If tubing is popping out of the fitting, make sure the right size fitting is used on the right size tubing. Different manufacturers make different-diameter tubing. It is important to know your tubing ID (inner diameter) if using barb fittings or OD (outer diameter) if using compression fittings. Using the wrong size fitting for your tubing diameter can result in a faulty connection. It only takes one blown connection to lose a substantial amount of water. Assuming the pressure is regulated, high-quality fittings do not blow apart since the compression rings are inserted to the fittings and welded. The weld secures the fitting to the compression ring, which results in a longer field life. Fittings using high-impact material will stand up to foot traffic, and weather extremes.
All photos courtesy of DIG Corp.Step 5: Repair leaks marked with landscape paint or flags
When repairing tubing, cut out all the tubing with damaged parts. This will allow the fitting to slip onto the distribution line. One challenge repairing tubing installed a few years is that the sun and internal pressure change the outside diameter of the product. Sometimes, getting a fitting to slip onto existing tubing can be difficult if the cut is made too close to the warped/damaged tubing. To get a sturdy repair, use a patch of new tubing and connect it to the undamaged part in the line so that the fitting easily slips on to provide a secure connection. After the repairs are complete, open the closed end of the line and flush the line of all sediments and debris that can accumulate in the tubing. Re-pressurize the lines, run irrigation once more, and check for leaks again.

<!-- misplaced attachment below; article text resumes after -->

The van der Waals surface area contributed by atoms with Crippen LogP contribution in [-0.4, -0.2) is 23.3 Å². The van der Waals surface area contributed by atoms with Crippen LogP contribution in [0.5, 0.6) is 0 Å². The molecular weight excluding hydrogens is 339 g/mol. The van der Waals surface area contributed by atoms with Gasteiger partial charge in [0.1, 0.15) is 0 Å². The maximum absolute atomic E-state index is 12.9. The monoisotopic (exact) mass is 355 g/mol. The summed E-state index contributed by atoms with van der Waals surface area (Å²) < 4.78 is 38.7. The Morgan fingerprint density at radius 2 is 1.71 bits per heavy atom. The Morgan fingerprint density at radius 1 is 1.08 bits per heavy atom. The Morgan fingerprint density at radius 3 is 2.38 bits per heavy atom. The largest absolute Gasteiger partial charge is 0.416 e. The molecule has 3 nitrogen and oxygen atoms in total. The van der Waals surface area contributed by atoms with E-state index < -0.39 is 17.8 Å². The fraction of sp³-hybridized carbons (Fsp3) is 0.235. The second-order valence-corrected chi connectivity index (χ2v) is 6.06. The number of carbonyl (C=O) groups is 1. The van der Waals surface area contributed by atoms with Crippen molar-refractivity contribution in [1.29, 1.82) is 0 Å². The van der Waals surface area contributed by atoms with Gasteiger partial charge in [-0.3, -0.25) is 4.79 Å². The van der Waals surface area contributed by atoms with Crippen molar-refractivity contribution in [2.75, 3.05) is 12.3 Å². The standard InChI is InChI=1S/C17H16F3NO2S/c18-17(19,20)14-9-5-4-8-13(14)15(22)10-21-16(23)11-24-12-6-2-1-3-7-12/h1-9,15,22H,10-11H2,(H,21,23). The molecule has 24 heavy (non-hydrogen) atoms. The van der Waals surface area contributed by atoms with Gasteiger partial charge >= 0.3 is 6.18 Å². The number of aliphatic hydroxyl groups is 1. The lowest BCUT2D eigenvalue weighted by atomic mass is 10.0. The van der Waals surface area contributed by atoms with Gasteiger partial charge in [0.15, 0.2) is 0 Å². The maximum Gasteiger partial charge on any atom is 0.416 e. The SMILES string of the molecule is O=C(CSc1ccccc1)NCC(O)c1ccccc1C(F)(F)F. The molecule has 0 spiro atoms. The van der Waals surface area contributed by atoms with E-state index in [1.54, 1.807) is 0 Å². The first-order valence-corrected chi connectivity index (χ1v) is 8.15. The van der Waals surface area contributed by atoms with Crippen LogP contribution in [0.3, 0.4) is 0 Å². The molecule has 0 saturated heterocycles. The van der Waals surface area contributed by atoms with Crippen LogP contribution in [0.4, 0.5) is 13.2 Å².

Step 6: Cover drip irrigation tubing with mulch
Take care to cover bare spots where tubing is exposed. Mulch is great for conserving water by helping to prevent evaporation, and also reduces weed growth.
For aesthetic purposes, drip irrigation systems can be easily installed to become virtually invisible among the landscape. Tubing and emitters should be hidden in a landscape and not poking out like plastic sticks and weeds. Proper use of mulch and placement of emitters can significantly cut down on unsightly exposed components. A tidy, well-maintained drip irrigation system is a lot easier on the eyes than unsightly bare spots, puddles and wilting plants. Your client will definitely notice eyesores, so it is best to keep the system maintained, the landscape looking good, and the client happy. To be successful in this market, keeping clients happy means repairing obvious imperfections that make the site look less than professionally maintained.
When maintaining or installing a drip system, it would be prudent to use commercial-grade plastic products that can withstand poor water quality, UV exposure, and varying climatic changes. Commercial-grade plastics are impact resistant and will add to the longevity of a drip system. An entire system built with low-grade components will break down much more quickly, and even replacing the entire system might be needed.
Nina Colasurdo is commercial sales — Southern California for DIG Corporation. For more information, visit www.digcorp.com